In determining applications, what weighting does my right hon. and learned Friend give to parental choice, academic achievement and the strength of lay and professional support? In answering that question, will he bear in mind the circumstances at the Down school where 85 per cent. of parents voted in favour of grant-maintained status, where the above-average academic achievement is well documented and where dedicated staff and governors are unanimously in favour of running their own affairs? What assurances can my right hon. and learned Friend give me that the decision that the Government have denied my constituents on this important policy is not a case of "Whitehall knows best"?

Mr. Clarke

We give high regard to the expressed wishes of parents, which is why, having done just that in the case of Stratford school, my hon. Friend the Minister of State and myself are being so vigorously threatened by hon. Members representing Newham. However, we also consider the merits of each application and the likely success of the school as a grant-maintained school. My hon. Friend the Member for Ludlow (Mr. Gill) has told me how strongly he regrets our decision on the Down school, which is housed in an old Victorian building and has only two teachers, including the head teacher. I am afraid that we were driven to the conclusion that it was unlikely to succeed as a grant-maintained school. At least my hon. Friend's indignation answers the allegation that is frequently made against us that we always allow grant-maintained status in the case of closures.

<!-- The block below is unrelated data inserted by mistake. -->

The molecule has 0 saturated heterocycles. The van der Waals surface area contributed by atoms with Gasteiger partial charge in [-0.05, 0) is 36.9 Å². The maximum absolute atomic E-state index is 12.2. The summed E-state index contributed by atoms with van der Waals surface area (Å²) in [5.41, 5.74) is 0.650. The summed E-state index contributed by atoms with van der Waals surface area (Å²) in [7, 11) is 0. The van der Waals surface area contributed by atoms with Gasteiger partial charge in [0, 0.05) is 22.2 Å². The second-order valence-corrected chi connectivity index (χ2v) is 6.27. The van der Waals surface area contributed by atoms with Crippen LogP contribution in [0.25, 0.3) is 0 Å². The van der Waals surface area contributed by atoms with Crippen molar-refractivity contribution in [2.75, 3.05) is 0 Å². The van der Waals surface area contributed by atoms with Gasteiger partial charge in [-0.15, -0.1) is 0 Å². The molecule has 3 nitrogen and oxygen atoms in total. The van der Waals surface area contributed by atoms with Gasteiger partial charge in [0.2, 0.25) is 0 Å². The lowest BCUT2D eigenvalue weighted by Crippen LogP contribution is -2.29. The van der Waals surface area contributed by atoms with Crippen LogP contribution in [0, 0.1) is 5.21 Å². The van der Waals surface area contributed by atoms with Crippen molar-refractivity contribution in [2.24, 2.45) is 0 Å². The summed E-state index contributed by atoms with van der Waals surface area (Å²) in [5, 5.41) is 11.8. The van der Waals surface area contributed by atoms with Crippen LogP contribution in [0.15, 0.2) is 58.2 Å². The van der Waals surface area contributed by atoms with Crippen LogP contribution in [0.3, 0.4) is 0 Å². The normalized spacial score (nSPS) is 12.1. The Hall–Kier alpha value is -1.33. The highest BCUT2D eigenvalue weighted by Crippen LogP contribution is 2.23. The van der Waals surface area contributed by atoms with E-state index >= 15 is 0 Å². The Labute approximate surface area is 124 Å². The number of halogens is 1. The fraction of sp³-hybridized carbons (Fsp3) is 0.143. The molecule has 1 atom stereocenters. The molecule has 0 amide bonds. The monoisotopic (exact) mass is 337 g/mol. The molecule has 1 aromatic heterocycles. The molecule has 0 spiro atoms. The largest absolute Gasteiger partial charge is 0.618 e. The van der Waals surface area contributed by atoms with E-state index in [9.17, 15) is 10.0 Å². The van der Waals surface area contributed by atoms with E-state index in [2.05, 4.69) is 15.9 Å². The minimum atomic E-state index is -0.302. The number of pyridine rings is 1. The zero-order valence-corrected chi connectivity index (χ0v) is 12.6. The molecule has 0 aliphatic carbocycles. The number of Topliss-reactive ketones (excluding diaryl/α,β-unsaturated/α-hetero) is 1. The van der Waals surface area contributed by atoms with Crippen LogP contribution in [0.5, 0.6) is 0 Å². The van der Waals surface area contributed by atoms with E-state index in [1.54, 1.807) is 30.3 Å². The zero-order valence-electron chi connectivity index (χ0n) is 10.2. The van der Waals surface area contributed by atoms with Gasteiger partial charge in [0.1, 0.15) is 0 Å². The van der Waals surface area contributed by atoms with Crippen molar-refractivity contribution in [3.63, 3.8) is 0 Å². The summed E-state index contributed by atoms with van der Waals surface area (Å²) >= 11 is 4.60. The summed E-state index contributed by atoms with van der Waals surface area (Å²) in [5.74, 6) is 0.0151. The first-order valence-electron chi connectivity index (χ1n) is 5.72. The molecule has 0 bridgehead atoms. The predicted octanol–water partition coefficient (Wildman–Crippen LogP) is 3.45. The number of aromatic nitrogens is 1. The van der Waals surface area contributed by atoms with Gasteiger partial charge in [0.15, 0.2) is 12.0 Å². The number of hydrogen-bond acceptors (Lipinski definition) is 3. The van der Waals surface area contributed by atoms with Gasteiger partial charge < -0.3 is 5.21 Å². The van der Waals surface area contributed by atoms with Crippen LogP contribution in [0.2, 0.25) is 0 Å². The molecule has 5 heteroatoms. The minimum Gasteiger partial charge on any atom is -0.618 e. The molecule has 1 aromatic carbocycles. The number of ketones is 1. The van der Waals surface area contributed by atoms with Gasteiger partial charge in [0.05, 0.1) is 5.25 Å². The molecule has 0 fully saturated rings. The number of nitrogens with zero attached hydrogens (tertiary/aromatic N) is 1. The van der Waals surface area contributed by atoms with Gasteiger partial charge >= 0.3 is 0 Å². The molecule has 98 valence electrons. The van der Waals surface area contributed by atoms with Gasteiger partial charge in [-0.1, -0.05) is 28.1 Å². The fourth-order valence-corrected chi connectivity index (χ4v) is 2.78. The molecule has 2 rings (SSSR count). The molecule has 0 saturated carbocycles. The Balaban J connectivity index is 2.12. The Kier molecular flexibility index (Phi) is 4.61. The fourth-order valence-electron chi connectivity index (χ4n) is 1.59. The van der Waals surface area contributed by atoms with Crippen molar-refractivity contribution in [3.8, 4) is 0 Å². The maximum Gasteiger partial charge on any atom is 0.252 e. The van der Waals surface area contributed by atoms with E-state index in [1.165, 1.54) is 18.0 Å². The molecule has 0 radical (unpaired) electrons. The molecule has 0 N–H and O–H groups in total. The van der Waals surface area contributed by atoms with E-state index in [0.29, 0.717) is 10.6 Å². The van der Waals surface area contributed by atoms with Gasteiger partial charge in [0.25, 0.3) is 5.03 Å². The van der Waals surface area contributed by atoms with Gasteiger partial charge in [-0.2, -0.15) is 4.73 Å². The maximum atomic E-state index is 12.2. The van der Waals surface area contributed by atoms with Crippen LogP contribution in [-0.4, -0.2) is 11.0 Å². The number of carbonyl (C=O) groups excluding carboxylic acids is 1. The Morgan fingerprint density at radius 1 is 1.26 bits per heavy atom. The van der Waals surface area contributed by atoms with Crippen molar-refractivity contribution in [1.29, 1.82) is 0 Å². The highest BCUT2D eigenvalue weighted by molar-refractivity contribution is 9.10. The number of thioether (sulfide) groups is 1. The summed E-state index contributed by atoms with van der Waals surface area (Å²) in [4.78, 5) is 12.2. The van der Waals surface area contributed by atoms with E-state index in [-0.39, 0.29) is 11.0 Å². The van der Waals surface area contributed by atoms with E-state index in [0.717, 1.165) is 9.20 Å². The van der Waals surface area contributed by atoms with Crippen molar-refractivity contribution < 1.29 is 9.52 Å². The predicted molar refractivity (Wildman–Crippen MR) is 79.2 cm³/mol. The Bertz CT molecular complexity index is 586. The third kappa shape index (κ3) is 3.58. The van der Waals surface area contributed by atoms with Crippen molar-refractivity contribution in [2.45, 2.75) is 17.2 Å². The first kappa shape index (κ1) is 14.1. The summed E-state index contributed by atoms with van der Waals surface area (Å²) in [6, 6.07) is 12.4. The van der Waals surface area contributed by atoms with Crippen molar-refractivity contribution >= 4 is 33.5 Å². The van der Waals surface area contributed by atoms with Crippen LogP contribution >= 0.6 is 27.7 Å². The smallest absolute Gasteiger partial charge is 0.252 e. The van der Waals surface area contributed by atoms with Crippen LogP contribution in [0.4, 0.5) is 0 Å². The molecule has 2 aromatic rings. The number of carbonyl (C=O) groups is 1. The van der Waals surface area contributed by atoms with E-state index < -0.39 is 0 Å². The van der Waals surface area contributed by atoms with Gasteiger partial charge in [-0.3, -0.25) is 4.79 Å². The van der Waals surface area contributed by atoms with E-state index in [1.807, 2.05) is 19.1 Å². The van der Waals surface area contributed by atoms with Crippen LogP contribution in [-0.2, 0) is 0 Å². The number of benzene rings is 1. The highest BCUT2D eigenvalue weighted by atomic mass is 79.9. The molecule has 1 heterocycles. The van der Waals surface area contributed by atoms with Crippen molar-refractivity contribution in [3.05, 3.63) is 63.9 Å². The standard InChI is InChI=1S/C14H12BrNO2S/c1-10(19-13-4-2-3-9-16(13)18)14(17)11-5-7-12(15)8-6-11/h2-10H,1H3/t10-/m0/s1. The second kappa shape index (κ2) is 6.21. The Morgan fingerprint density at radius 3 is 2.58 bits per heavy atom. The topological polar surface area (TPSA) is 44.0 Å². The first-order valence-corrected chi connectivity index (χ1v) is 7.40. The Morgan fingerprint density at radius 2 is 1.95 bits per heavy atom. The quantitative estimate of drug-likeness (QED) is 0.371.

Mr. Flannery

Is it not a fact that the Government's attempt to dragoon schools into becoming grant maintained is a total failure? Is it not a fact that if all schools wanted to become grant maintained, the Government would have to increase the number of bureaucrats in Whitehall tenfold to centralise the education system? Is it not also the case that because the Government have not succeeded in encouraging schools to become grant maintained through a proper vote, they are now offering financial rewards and giving schools that accept grant-maintained status more money than is given to other schools and are not such schools usually about to be closed anyway?

Mr. Clarke

The number of schools that have balloted has doubled in the past six months. The number of schools where that status has been approved has now risen past 100. I believe that today's count is 104. The effect of the change is to reduce bureaucracy, because more of the school's budget is placed in the hands of the governors and parents and is spent directly for the benefit of that school.

The hon. Gentleman's allegation that we allow applications in all cases where the school is proposed for closure is belied by the case raised by my hon. Friend the Member for Ludlow (Mr. Gill). Parents in his constituency wanted a school marked for closure to become grant maintained, but we judged that case, as we judge all cases, on its merits and reluctantly decided that the application could not be allowed to proceed.